New Grad through COVID

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I started as a new grad nurse on an orthopedic floor this September, a floor that I have worked on as a CNA for about a year. I got three weeks of orientation and I felt comfortable in my position, especially since the majority of our patients are medically stable elective joint replacement. The week I got off of orientation, we became a COVID floor with high acuity patients. It stayed this way until about two weeks ago when we began to transition back to orthopedics. I thought I was doing okay until two weeks ago when I just broke down at a family function thinking about an 18 year old I had admitted recently - the last patient that I admitted for COVID. We are now back to orthopedics, but I still can't stop crying when I am not at work. My family is very concerned, thinking I should leave and try to find work in the operating room, as I've been wanting to find a job there since graduation. I figured that I would work on the floor for a year or two before I did that, but I feel like COVID has broken me. When I'm not at work, I fear coming back to COVID and I see all of my patients faces and think about their families. I just don't know what to do anymore. I don't feel that I hate my job. I still love my coworkers and my patients but I feel myself slipping more and more each week into a depression, and it seems to me that maybe moving to the operating room which is so different and mostly days might help me get out of this funk but I don't know if it would be a good idea to leave bedside with only 4 months experience or if this funk is just normal new grad stuff.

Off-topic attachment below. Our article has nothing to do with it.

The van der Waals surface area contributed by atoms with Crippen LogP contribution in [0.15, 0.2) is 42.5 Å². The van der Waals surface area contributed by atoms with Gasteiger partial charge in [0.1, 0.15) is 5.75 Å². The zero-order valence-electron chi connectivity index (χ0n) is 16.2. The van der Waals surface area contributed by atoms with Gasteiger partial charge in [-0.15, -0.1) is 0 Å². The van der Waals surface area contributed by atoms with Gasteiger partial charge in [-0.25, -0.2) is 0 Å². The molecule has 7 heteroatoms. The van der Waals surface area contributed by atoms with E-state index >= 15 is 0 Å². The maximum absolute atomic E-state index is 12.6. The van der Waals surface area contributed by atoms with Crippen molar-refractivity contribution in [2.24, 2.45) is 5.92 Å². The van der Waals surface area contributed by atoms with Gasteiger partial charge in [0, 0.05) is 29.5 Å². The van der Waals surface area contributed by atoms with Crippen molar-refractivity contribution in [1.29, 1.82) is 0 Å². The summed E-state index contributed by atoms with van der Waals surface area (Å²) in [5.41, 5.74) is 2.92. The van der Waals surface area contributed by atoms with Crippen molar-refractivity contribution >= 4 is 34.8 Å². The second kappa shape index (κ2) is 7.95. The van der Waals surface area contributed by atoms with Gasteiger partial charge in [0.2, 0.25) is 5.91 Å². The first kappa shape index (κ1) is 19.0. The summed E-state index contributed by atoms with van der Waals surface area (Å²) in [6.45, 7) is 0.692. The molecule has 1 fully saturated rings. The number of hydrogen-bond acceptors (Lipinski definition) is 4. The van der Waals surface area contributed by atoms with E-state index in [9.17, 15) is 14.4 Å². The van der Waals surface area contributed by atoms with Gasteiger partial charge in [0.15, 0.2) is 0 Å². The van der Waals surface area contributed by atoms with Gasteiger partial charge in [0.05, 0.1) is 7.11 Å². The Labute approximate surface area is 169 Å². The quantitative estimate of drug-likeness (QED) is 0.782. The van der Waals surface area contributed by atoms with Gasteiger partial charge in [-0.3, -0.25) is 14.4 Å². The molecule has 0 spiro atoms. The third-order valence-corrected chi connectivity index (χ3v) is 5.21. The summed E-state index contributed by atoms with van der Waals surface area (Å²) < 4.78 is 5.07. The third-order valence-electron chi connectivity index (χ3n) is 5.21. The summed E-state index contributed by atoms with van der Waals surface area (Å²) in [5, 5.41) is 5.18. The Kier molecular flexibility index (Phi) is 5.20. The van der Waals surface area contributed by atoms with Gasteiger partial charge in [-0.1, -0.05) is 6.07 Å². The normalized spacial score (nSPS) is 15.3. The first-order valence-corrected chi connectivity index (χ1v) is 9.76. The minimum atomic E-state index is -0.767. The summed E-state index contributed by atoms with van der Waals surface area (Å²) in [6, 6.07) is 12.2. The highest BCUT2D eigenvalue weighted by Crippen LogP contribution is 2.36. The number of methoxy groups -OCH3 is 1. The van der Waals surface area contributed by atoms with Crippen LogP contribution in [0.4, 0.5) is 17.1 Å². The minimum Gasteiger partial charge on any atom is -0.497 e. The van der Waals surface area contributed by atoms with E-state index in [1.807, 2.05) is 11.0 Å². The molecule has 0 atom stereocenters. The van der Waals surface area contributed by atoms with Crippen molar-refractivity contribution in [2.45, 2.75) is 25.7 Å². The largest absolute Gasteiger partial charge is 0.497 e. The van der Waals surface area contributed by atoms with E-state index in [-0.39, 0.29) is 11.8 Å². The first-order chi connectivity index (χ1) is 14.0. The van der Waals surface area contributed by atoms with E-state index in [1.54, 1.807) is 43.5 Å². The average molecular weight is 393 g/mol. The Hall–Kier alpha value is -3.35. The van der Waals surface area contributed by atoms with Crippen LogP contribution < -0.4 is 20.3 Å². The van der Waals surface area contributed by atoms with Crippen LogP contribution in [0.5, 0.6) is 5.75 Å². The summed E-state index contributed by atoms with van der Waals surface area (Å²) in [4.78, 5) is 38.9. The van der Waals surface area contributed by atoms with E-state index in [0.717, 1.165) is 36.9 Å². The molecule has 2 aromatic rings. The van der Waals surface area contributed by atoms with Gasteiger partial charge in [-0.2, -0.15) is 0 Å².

Rose_Queen, BSN, MSN, RN

Specializes in OR, education. Has 17 years experience. 5 Articles; 10,684 Posts

I think before you make any life altering decisions, you should first reach out to your employee assistance program. This is not an easy time to be a new grad (or a seasoned nurse, really!) and changing jobs may only add to the stress. Also, three weeks of orientation as a new grad is crazy, whether you worked there in another role or not. 

stumptowngurl, LPN

Specializes in Peds/Psych. Has 8 years experience. 23 Posts

@Rose_Queen, that is great advice! The HR dept. should be able to guide you to get assistance. Does your employer offer any counseling services? That could be really helpful. As nurses, we often forget to self-care while we are caring for others. Get in the habit of creating space in your life for self-care activities. 

JBMmom, MSN, NP

Specializes in Long term care; med-surg; critical care. Has 10 years experience. 4 Articles; 1,941 Posts

Give yourself some grace to process all that you've experienced. Being a new grad in COVID times has been an especially difficult thing for many. As others have mentioned, look into talking to someone through your hospital's employee wellness programs, they can be a good resource to help you work through all you've been experiencing.